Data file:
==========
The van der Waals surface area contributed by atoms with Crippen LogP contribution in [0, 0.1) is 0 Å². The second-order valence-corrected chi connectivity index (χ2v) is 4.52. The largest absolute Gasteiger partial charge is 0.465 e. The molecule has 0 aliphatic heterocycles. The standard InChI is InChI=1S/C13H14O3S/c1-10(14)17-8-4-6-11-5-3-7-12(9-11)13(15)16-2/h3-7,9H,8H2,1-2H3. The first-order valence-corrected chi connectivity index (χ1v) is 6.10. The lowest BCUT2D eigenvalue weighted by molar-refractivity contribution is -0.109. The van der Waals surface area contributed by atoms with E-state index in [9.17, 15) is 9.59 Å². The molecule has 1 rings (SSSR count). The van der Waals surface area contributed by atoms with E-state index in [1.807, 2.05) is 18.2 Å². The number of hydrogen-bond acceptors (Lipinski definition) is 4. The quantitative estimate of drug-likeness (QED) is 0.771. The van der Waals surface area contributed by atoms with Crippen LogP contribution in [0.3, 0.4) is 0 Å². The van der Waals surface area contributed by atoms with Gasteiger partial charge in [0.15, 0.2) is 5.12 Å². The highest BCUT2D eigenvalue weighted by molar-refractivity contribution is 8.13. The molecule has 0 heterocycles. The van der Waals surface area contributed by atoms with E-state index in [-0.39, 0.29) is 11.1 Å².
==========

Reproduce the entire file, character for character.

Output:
The van der Waals surface area contributed by atoms with Crippen LogP contribution in [0, 0.1) is 0 Å². The second-order valence-corrected chi connectivity index (χ2v) is 4.52. The largest absolute Gasteiger partial charge is 0.465 e. The molecule has 0 aliphatic heterocycles. The standard InChI is InChI=1S/C13H14O3S/c1-10(14)17-8-4-6-11-5-3-7-12(9-11)13(15)16-2/h3-7,9H,8H2,1-2H3. The first-order valence-corrected chi connectivity index (χ1v) is 6.10. The lowest BCUT2D eigenvalue weighted by molar-refractivity contribution is -0.109. The van der Waals surface area contributed by atoms with E-state index in [9.17, 15) is 9.59 Å². The molecule has 1 rings (SSSR count). The van der Waals surface area contributed by atoms with E-state index in [1.807, 2.05) is 18.2 Å². The number of hydrogen-bond acceptors (Lipinski definition) is 4. The quantitative estimate of drug-likeness (QED) is 0.771. The van der Waals surface area contributed by atoms with Crippen LogP contribution in [0.3, 0.4) is 0 Å². The van der Waals surface area contributed by atoms with Gasteiger partial charge in [0.15, 0.2) is 5.12 Å². The highest BCUT2D eigenvalue weighted by molar-refractivity contribution is 8.13. The molecule has 0 heterocycles. The van der Waals surface area contributed by atoms with E-state index in [-0.39, 0.29) is 11.1 Å².